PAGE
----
This Trumpetfish is hiding among the branches of a soft coral in shallow water at Munk's Haven Reef near Klein Bonaire. The Trumpetfish disguises its long, thin body among the similarly-shaped branches of the coral. This disguise may fool a smaller fish into swimming nearby, where the Trumpetfish can catch it with a quick lunge. Trumpetfish can even change color, improving its camouflage by matching the color of the coral where it is hiding.
This Trumpetfish was approximately 20 inches long.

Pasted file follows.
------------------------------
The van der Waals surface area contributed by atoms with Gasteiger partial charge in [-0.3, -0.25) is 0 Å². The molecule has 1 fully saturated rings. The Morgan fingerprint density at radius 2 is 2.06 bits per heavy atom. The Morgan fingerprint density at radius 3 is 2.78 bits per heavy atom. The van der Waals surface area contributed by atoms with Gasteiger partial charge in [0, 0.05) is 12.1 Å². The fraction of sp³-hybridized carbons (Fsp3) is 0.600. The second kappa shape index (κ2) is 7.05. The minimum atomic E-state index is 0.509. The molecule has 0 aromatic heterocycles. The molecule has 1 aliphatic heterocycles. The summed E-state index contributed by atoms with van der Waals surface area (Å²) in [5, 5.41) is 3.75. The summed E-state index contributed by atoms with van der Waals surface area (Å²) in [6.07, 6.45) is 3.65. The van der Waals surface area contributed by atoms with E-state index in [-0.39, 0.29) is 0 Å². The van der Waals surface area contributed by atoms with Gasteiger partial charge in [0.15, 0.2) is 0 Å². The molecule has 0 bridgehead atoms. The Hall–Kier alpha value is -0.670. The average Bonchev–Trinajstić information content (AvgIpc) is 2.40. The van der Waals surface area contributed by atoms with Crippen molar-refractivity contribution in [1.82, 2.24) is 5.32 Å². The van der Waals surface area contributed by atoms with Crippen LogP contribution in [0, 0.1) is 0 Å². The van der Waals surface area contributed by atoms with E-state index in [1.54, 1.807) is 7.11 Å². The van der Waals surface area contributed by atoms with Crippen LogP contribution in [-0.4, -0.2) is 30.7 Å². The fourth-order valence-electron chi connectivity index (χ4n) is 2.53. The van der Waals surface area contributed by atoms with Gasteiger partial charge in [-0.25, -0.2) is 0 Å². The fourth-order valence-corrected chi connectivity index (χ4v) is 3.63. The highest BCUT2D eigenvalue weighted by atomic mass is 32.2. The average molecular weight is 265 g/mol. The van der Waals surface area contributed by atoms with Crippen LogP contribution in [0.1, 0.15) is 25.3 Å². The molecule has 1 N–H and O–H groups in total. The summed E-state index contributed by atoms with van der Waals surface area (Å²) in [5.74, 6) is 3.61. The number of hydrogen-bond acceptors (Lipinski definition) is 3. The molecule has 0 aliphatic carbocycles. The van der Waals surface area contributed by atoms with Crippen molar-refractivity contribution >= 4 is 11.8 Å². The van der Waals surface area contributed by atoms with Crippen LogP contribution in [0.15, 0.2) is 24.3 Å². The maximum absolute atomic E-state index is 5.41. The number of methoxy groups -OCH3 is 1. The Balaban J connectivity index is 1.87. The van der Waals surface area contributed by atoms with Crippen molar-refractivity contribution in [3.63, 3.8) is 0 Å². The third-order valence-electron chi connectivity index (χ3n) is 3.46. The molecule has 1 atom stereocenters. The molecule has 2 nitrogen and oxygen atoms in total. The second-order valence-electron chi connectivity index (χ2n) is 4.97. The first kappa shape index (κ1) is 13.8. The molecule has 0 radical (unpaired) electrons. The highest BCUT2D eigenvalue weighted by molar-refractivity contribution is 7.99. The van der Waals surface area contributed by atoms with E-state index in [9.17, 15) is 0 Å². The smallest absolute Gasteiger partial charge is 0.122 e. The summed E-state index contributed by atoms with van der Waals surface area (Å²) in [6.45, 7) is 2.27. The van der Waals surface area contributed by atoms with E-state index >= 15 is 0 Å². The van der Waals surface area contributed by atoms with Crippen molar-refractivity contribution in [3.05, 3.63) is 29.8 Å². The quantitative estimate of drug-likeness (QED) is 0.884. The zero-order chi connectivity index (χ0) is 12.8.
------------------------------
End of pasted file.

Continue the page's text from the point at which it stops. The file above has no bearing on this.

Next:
This photo also shows some interesting features of corals. Note the fuzzy appearance of the branches of the soft coral. This is caused by coral polyps, individual animals that make up the coral colony. The coral polyp extends tiny tentacles into the water to catch plankton, giving the coral its fuzzy appearance. This photo also shows a small brain coral, below and to the right of the Trumpetfish. The brain coral is a hard coral, and its polyps typically keep their tentacles withdrawn into the rock-like, calcium-based skeleton of the coral until after sundown. After sundown, this coral springs to life, as it extends its small tentacles into the water to feed on microscopic plankton.